While the discovery and production timeline for an effective COVID-19 vaccine remains uncertain, schools and businesses across the country are formulating plans to enable a return to relative normalcy. For many organizations, frequent testing of employees is a key component of a safe reopening strategy. But how can COVID-19 testing procedures be scaled up to quickly serve such a large population when tests are in short supply and take days to process? That’s where Yasamin Aliashrafi Jodat M.Eng ’18, Ph.D. ’19 — and robots — come in.
As an automation engineer at Ginkgo Bioworks, a Boston-based biotech company that designs, modifies and produces custom organisms for a wide variety of industries, Jodat helps create the infrastructure platforms that enable the company to test and sequence DNA quickly and efficiently. “As part of my role, I am designing these integrated systems,” she explains. “I connect different robots — like liquid handling robots and robots that can do specific work often handled by technicians … the part that is tricky is to integrate everything so that robots can work together in a way that biological constraints are met and get us to a product.”
Though the process may sound like science fiction, it’s just a clever combination of mechanical engineering, computer science and biology. “Basically, the idea is to give the system a biological recipe, translate this to a machine language and then let it perform,” she says.
Pre-pandemic, Jodat was programming platforms for a wide variety of applications, including the development of biologic drugs — living organisms that can activate the immune system to fight diseases like cancer. She beams when describing the impact such innovations could have, like replacing protein- and chemical-based pharmaceuticals to usher in a new era of personalized medicine.
Since early spring, however, Jodat has been part of Ginkgo’s $70 million initiative to repurpose its automated DNA sequencing capabilities to scale up COVID-19 testing. She explains that most testing is done at a diagnostic level; in other words, only individuals with symptoms are being tested. “The main concern for businesses and schools is that they can go back to business and open their environments. At the same time, they want to make sure that they are safe and don’t cause any outbreaks,” she says. By moving to a screening model, larger groups could be tested more regularly, allowing infections to be caught earlier – including in people who are asymptomatic.
“With these new technologies … we can make biology easier to engineer — we could really change the way we look at medicine.”
Most COVID-19 tests are processed using a technique called polymerase chain reaction (PCR). Machines currently used to process PCR tests have limited capacity of a few thousand tests per day. The high throughput testing system Jodat is working on could churn out half a million tests per day. “You’re going to have beyond human capacity,” she says. “We can design platforms that can run tests simultaneously. We can design robots to work outside the human shift so that these automated systems run 24/7.”
Her company is already preparing to deploy on-site testing services to businesses and schools. Coupled with other preventive measures like contact tracing and supported isolation for the sick, Jodat is optimistic that the system she is designing can make a real difference in public health until a vaccine is developed.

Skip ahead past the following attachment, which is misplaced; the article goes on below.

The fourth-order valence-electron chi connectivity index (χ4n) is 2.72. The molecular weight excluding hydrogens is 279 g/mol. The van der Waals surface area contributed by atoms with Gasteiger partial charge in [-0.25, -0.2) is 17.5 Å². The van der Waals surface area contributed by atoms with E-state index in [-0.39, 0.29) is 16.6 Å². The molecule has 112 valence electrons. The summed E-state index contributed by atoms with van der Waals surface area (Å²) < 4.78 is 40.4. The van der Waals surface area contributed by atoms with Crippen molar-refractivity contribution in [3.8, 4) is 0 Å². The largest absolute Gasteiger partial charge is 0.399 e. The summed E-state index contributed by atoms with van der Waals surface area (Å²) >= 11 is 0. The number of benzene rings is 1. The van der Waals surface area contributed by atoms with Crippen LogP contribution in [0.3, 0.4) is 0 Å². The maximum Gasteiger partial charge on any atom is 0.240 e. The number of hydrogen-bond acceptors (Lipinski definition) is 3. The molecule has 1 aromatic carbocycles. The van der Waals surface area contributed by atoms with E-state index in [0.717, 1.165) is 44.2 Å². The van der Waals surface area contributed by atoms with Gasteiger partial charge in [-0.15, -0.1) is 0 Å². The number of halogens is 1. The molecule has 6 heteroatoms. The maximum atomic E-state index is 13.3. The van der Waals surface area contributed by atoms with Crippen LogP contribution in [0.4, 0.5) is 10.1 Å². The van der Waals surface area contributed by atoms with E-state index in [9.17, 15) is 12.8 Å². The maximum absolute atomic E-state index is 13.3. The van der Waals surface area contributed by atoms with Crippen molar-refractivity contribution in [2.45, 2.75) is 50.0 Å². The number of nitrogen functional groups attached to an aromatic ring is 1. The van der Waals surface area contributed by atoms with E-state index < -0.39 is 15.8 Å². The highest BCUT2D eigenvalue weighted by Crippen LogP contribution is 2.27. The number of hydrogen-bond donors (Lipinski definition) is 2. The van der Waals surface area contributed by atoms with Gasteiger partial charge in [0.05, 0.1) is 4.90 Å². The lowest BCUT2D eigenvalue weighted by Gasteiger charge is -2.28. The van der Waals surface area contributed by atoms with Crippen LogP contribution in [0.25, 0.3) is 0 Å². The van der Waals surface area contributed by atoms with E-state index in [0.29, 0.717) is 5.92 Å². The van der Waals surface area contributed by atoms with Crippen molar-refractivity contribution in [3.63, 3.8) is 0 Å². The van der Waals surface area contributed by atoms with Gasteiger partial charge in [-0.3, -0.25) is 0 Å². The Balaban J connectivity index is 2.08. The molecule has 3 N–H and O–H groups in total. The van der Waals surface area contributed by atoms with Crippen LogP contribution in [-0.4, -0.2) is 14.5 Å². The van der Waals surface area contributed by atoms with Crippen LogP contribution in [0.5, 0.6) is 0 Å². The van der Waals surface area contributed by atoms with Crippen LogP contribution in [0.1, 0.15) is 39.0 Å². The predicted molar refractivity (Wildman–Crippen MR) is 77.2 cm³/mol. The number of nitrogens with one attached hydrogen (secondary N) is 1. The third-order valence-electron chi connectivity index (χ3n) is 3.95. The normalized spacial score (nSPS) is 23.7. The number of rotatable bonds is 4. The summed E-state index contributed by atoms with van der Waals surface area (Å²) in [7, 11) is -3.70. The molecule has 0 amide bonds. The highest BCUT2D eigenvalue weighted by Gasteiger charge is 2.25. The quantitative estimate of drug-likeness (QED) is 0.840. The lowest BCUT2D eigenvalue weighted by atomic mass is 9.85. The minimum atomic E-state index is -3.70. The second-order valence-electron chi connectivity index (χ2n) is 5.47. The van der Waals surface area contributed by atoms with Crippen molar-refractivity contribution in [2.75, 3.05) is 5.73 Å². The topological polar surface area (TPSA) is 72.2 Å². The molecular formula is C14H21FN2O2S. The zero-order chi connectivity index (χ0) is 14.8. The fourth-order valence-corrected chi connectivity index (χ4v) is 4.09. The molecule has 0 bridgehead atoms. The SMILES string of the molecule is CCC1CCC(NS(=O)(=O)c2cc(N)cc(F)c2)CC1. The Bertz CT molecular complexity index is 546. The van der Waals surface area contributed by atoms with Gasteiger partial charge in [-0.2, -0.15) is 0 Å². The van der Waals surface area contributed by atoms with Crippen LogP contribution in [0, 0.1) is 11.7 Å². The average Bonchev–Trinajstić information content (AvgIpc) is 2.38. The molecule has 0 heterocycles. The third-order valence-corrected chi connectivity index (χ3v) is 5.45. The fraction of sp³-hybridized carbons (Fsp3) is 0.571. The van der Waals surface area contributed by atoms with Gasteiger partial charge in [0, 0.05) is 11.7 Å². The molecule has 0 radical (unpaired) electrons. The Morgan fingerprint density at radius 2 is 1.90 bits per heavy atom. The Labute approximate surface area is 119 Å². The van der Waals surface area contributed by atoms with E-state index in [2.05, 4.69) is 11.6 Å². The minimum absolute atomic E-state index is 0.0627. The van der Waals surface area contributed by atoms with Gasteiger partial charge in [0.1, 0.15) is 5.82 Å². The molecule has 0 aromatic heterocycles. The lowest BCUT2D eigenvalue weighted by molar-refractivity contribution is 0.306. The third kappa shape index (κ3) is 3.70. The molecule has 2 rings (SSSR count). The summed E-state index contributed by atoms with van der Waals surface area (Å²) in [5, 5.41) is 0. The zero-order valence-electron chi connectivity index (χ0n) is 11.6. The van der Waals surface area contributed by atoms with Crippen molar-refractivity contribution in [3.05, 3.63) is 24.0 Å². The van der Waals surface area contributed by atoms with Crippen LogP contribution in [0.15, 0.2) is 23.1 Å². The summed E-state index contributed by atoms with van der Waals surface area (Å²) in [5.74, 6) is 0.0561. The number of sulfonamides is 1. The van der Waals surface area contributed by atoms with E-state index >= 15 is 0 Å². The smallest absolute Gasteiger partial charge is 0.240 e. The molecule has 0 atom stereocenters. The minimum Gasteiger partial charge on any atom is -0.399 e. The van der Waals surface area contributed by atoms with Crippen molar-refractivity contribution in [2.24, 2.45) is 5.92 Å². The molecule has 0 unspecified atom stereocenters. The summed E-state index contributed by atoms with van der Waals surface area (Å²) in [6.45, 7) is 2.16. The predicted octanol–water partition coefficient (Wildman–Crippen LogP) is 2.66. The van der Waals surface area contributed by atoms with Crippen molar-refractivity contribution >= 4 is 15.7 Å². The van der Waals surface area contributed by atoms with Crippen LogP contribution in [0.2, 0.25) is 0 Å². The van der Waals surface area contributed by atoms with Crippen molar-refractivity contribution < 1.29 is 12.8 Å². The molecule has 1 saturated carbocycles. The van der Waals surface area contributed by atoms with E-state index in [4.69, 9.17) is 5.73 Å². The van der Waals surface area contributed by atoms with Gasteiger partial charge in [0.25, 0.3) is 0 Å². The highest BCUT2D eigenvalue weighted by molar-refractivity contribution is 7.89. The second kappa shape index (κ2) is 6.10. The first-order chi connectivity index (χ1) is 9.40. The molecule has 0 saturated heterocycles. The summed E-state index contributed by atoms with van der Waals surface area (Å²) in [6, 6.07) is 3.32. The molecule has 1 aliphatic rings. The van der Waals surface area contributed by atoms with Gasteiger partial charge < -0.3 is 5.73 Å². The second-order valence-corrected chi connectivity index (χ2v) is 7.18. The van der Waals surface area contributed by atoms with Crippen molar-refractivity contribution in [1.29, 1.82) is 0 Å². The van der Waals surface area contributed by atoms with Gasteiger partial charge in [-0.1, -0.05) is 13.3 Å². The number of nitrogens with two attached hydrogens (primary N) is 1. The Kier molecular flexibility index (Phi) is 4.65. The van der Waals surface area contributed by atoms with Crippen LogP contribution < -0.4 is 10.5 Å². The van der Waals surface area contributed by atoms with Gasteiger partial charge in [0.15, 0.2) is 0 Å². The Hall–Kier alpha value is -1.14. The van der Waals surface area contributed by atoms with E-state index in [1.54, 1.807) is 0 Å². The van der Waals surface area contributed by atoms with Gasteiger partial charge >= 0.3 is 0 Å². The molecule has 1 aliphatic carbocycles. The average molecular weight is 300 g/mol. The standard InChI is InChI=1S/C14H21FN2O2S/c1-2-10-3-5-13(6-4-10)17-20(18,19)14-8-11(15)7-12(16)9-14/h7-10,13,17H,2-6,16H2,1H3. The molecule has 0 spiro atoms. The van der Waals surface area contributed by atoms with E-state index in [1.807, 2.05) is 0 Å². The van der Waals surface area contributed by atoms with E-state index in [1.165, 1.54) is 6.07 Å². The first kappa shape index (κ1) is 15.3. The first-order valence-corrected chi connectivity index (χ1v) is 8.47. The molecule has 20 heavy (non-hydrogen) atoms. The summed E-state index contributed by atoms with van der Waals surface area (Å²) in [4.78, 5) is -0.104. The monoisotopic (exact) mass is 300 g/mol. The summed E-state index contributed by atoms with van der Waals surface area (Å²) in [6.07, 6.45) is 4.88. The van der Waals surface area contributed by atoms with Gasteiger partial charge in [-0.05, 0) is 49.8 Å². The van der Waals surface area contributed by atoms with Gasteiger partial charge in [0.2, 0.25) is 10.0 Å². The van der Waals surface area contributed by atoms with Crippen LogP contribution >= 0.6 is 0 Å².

Although she now sees herself pursuing a lifetime career in bioengineering, Jodat’s passion for the field is relatively new.
A native of Iran, Jodat earned a bachelor of science in mechanical engineering with a minor in computer science from the prestigious Sharif University of Technology in Tehran. A desire to connect theoretical knowledge with practical experiences led her to pursue a master’s in mechanical engineering and a Ph.D. in bioengineering and mechanical engineering at Stevens. “I was mostly focused on robotics and controls until I came to Stevens,” Jodat recalls, “but doors opened to me in bioengineering and it sounded fantastic!”
While adjusting to her move across the world, she made the decision to pivot her research focus as well. “I started from zero,” she says. “It was very challenging at first because I had no hands-on experience of biology or cell culture… I started to learn everything in this area at Stevens in the lab.”
As her knowledge base grew, she became especially interested in the field of tissue engineering. With the support of her Ph.D. advisers, Dr. Manu Mannoor, assistant professor of mechanical engineering at Stevens, and Dr. Su Ryon Shin, assistant professor and principal investigator of medicine at Brigham and Women’s Hospital, Harvard Medical School, she completed her dissertation in collaboration with Harvard Medical School and continued her work with them following graduation. The team’s research, published in the journal Advanced Science in January 2020, centered on the development of a 3D-printed bionic nose, complete with olfactory functionality made possible through an integrated electrochemical biosensing system.
Through her research and in her daily work, Jodat sees the power of scientific synergy to transform our world. “Bioengineering is relatively new compared to other fields like mechanical engineering,” she says. “Interfacing these different fields is generating new tools. For example, 3D bioprinting is one of them.
“And with these new technologies … we can make biology easier to engineer — we could really change the way we look at medicine.”
This story is one of seven alumni features that make up “In Challenging Times, Look for the Helpers,” the cover story of the fall 2020 issue of The Stevens Indicator.